6. Sip the warm kadha slowly while it is still hot.


10. {PLEASE PICK 1 or more as you see fit!}  Can you share a brief overview of the doshic or lifestyle or other imbalances that can lead to the following common ailments? What do you see as the path back to balance?



  • Imbalance: Aggravated Vata dosha, leading to poor digestion and gas formation.
  • Path to balance: Follow a Vata-pacifying diet and lifestyle. Include warm, cooked foods, avoid cold and raw foods, practice regular meal times, consume digestive spices like ginger and cumin, and engage in yoga postures such as balasana and pawanmuktasana to improve digestion.

Persistent Weight Loss:

  • Imbalance: Imbalances in all three doshas (Vata, Pitta, and Kapha) can contribute to weight issues.
  • Path to balance: Identify the dominant dosha contributing to weight imbalance. Follow a well-balanced diet specific to your dosha, engage in regular yoga asana and pranayama practice to manage stress levels.

Hair Fall:

  • Imbalance: Pitta dosha excess, leading to excessive heat, inflammation, and weakened hair follicles.
  • Path to balance: Balance Pitta dosha through a Pitta-pacifying diet and lifestyle. Include cooling foods like fresh fruits and vegetables, avoid excessive heat and exposure to the sun, practice scalp massages with oils like coconut or brahmi, and manage stress levels.

Endocrine Issues:

  • Imbalance: Imbalances in multiple doshas, particularly Vata and Pitta, can affect the endocrine system and hormone production.
  • Path to balance: Consult with an Ayurvedic practitioner for a personalized approach. Focus on balancing the specific doshas involved, follow a balanced diet, manage stress through meditation or relaxation techniques, and consider herbal remedies that support hormonal balance.


  • Imbalance: Imbalanced Vata dosha, leading to poor sleep, excessive stress, and low energy levels.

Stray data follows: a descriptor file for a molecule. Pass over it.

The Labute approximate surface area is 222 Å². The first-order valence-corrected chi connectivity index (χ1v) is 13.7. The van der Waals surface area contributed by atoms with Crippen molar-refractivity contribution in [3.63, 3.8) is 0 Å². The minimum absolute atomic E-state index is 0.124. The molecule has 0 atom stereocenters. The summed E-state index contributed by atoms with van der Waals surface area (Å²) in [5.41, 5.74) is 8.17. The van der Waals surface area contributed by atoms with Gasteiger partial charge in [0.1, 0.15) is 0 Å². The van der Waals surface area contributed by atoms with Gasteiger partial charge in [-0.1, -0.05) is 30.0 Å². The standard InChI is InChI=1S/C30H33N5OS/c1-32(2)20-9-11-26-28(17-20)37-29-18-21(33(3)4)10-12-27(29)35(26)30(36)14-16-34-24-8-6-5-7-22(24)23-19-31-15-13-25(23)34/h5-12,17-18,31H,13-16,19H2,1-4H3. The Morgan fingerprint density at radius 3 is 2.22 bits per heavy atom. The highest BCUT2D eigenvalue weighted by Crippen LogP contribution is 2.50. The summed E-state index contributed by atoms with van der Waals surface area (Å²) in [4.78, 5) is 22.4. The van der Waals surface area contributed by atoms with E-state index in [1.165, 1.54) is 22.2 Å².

• Path to balance: Establish a regular sleep routine, practice stress management techniques like yoga nidra, consume nourishing and easy-to-digest foods and incorporate kapalbhati and chakrasana to daily yoga practice.

Hormonal problems in women:

  • Imbalance: Imbalances in multiple doshas, particularly Vata and Pitta, can affect hormone regulation in women.
  • Path to balance: Focus on a diet and lifestyle that supports hormonal balance. Incorporate herbal herbs such as Ashwagandha and yoga practices such as Sarvangasana and Nadi Shodhanam designed to support women’s hormonal health.

Menstrual problems:

  • Imbalance: Imbalances in all three doshas can contribute to menstrual irregularities and discomfort.
  • Path to balance: Practice stress reduction techniques such as abdominal breathing, engage in regular yoga practice with postures such as Badhhakonasana and Upavishta konasana and ensure proper rest and self-care during menstruation.

Difficult menopause conditions:

  • Imbalance: Vata and Pitta imbalances can contribute to challenging menopause symptoms.
  • Path to balance: Follow a Pitta and Vata-pacifying diet and lifestyle. Incorporate cooling foods such as chia seeds, practice relaxation techniques like meditation or yoga nidra, stay physically active, and practice Iyengar yoga postures with props to hold the postures for long duration for building muscle strength.